Coal being loaded in Chandwa, Jharkhand | Representational image | Prashanth Vishwanathan/Bloomberg
Coal being loaded in Chandwa, Jharkhand (representational image) | Prashanth Vishwanathan/Bloomberg
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Despite being castigated and pilloried over the years, India’s IAS officers have performed well.

Should Harish Chandra Gupta have been convicted in the coal scam? Absolutely not. Then why was he punished? What was his fault? What went wrong?

It all started with the hype created around the Comptroller and Auditor General’s (CAG) report that red-flagged the coal block allocations and the subsequent intervention of the Supreme Court. Posterity will determine whether it was actually a “scam” of the scale it was made out to be, a “tsunami” the swept the good, the bad and the ugly.

Speak to anyone who was associated with H.C. Gupta (former coal secretary), K.C. Samaria (ex-director in ministry of coal) or K.S. Kropha (ex-joint secretary in ministry of coal) and the unanimous response would be that they belonged to the first category, the category of the “good” in any sense of the term.


Also read: Parliament amends anti-corruption act: Will it weaken the law or restore fairness?


If that be the case, then why are they suffering? They are suffering on account of a legal provision (Section 13.1.d. of the Prevention of Corruption Act) that was subsequently found to be “unjust” and was amended. However, H.C. Gupta (a 1971-batch IAS officer) and other officers have been penalised under the law that existed at the time when the purported “crime” happened. Admittedly, there was no mala fide yet these officers were nailed.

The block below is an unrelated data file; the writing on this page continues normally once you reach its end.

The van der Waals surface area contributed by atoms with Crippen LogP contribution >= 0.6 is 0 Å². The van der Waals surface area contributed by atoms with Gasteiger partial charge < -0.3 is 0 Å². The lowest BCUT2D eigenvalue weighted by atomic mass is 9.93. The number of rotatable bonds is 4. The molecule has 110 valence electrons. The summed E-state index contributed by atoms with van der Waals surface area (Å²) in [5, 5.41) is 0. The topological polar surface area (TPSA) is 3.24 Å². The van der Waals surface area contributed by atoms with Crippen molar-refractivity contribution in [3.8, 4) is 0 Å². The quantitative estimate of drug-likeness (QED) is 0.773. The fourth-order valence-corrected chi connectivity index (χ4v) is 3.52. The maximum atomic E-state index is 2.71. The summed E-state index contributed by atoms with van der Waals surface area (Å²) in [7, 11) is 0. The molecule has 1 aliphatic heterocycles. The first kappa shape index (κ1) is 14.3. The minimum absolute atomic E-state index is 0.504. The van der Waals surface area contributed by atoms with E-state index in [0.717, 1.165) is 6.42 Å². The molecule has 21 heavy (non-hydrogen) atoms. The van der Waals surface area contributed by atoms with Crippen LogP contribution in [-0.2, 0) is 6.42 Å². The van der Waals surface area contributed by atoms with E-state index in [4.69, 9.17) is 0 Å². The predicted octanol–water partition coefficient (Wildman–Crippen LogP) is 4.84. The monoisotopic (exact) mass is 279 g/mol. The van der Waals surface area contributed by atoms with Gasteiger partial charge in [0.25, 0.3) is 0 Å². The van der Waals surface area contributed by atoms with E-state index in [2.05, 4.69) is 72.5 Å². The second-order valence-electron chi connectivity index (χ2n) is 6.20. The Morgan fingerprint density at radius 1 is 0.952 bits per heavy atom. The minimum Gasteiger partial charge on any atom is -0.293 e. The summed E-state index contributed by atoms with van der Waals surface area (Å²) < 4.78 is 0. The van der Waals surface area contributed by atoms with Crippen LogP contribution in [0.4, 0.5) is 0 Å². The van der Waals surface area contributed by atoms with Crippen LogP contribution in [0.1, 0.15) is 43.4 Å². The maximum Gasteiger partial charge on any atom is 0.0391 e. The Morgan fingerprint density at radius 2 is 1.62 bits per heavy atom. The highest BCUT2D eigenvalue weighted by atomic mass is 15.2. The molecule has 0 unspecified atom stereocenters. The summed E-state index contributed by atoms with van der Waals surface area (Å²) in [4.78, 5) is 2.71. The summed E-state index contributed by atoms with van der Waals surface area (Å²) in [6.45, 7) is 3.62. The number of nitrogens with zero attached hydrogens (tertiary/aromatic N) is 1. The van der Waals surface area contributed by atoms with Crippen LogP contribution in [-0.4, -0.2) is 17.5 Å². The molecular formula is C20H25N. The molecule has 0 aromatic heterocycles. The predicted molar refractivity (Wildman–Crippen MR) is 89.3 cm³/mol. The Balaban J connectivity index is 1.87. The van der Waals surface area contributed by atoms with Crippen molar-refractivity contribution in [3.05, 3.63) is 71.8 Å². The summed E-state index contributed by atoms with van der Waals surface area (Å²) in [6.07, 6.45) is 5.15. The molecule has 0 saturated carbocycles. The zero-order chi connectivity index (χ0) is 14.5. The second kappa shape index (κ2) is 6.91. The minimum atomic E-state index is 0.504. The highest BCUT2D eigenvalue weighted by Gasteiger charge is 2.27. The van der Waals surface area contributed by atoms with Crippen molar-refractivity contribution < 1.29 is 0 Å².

Now, let us understand whether it was a “crime” at all. Certain sets of “facts” and documents came before a committee that was chaired by H.C. Gupta. Some of the documents provided incorrect information. These errors were not apparent on the face of the documents presented to him. The committee accordingly made recommendations, which were accepted at an “appropriate level”. This “appropriate level”, the decision-making authority, was privy to the same set of information that the committee headed by H.C. Gupta had. All this raises a few questions that need answers.

Was it practically possible to verify all the facts that came before the committee? Won’t administration come to a grinding halt if all committees of the government start verifying the facts that come before them? If, for the sake of argument, H.C. Gupta and the two other officers are held liable, why shouldn’t the other members of the committee be held equally liable? Why shouldn’t the higher “level” that took the final decision be also held liable?


Also read: There was a telecom scandal. A big one. But someone forgot to tell the judges.


What has happened will impact decision-making in the government deeply. Officers will become averse to expressing their views on the files. Ultimately, governance will suffer. Bureaucracy is an instrument which enables governance. Despite being castigated and pilloried over the years, India’s IAS officers have performed well. The bureaucracy hasn’t withered away. It is not likely to wither away in future either. IAS officers’ contribution is rarely recognised, especially when it is rendered amid very trying set of circumstances:

मुक्तसर सी जिंदगी के अजब से अफसाने है
यहाँ तीर भी चलाने हैं और परिन्दें भी बचाने हैं

(The story of this short life is such that one had to shoot arrows as well as save the birds).